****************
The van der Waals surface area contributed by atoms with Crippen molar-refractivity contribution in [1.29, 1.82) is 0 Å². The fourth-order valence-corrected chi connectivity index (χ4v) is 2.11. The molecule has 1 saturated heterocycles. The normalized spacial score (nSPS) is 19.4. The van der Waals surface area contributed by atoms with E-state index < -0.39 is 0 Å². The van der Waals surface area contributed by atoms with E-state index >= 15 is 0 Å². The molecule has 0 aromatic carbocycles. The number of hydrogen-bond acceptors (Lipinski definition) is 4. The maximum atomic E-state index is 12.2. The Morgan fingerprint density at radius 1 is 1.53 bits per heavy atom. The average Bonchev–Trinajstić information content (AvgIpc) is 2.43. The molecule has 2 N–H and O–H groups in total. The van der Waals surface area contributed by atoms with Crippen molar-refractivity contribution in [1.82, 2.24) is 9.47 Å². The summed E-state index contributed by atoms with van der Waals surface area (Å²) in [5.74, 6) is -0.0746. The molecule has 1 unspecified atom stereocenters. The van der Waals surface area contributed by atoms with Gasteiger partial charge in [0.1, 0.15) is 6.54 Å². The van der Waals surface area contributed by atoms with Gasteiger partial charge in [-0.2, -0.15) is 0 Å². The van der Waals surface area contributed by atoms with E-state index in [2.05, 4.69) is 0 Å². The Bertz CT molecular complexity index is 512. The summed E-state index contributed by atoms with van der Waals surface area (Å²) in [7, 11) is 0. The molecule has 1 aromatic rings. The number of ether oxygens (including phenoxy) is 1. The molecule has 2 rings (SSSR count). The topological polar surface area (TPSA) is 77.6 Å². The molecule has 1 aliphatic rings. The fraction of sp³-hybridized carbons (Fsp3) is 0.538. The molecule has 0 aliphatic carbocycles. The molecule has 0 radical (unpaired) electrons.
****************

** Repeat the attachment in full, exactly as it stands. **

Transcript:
The van der Waals surface area contributed by atoms with Crippen molar-refractivity contribution in [1.29, 1.82) is 0 Å². The fourth-order valence-corrected chi connectivity index (χ4v) is 2.11. The molecule has 1 saturated heterocycles. The normalized spacial score (nSPS) is 19.4. The van der Waals surface area contributed by atoms with E-state index < -0.39 is 0 Å². The van der Waals surface area contributed by atoms with E-state index >= 15 is 0 Å². The molecule has 0 aromatic carbocycles. The number of hydrogen-bond acceptors (Lipinski definition) is 4. The maximum atomic E-state index is 12.2. The Morgan fingerprint density at radius 1 is 1.53 bits per heavy atom. The average Bonchev–Trinajstić information content (AvgIpc) is 2.43. The molecule has 2 N–H and O–H groups in total. The van der Waals surface area contributed by atoms with Crippen molar-refractivity contribution in [1.82, 2.24) is 9.47 Å². The summed E-state index contributed by atoms with van der Waals surface area (Å²) in [5.74, 6) is -0.0746. The molecule has 1 unspecified atom stereocenters. The van der Waals surface area contributed by atoms with Gasteiger partial charge in [0.1, 0.15) is 6.54 Å². The van der Waals surface area contributed by atoms with Gasteiger partial charge in [-0.2, -0.15) is 0 Å². The van der Waals surface area contributed by atoms with E-state index in [2.05, 4.69) is 0 Å². The Bertz CT molecular complexity index is 512. The summed E-state index contributed by atoms with van der Waals surface area (Å²) in [7, 11) is 0. The molecule has 1 aromatic rings. The number of ether oxygens (including phenoxy) is 1. The molecule has 2 rings (SSSR count). The topological polar surface area (TPSA) is 77.6 Å². The molecule has 1 aliphatic rings. The fraction of sp³-hybridized carbons (Fsp3) is 0.538. The molecule has 0 aliphatic carbocycles. The molecule has 0 radical (unpaired) electrons.